But here’s the catch. We aren’t trapped in our bodies. We are our bodies, as philosophers from Frantz Fanon to Simone Beauvoir have argued. These changing, leaky bodies afford us opportunity and choice. If static or permanent, they’d be less bodies and more stones or gods. To be sure, bodies marked by racism, sexism, cisgenderism, classism, and ableism get trapped. And Trump is a great trapper. But his fear of bodily change and difference is about as reasonable as a fear of breathing or eating: these things are the stuff of life. How, then, is Trump so close to a genuine philosophical insight and yet so far? The real question is: what should I do with my body? The better answers to that question are based in justice, not fear or pride. From those questions we, in our better moments, build inclusive institutions, construct just laws, and organize equitable societies.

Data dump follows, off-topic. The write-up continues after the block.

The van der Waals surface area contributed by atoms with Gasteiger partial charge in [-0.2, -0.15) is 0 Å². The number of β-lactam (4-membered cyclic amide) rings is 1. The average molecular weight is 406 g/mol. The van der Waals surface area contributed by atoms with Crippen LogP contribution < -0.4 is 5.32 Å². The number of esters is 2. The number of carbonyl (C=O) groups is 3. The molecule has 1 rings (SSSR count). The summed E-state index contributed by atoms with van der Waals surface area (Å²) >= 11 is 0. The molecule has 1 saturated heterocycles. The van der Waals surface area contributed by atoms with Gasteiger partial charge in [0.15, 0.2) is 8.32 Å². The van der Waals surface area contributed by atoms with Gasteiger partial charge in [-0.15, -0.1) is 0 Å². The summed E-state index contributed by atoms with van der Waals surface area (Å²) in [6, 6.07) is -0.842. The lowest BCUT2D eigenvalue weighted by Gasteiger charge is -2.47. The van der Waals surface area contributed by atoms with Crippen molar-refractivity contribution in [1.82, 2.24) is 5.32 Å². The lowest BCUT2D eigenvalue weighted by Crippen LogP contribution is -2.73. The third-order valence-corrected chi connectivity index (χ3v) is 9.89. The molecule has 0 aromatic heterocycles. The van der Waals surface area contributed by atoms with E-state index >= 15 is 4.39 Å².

Trump’s the biggest chicken of all because he won’t face up to any truth he doesn’t like. No amount of self-tanner or hairspray will ever keep him from aging. No amount of yelling about his greatness or America’s will make either great. Greatness comes from humility, discussion, and conciliation. Greatness comes from silence and open ears as much as it does from speeches and raised fists.

I bought Trump’s Crippled America. The earth didn’t become flat. The climate hasn’t unchanged. Not a single wall rose. But #chickentrump was everywhere across its pages. Take, for example, his stigmatization of people with disabilities. The word “cripple” stems from an old German verb kriupan, which means to creep. How would you feel if someone defined you and your body that way? My late brother Jason was born with muscular dystrophy, cerebral palsy, and hydrocephalus. He didn’t walk and that was fine. My family never called or thought of him as a “cripple,” a creeper, because he was perfect just the way he was. The creeps are those, like Trump, who use that term to devalue the lives of others. Those, like Trump, who use that term to hide their fear of their body.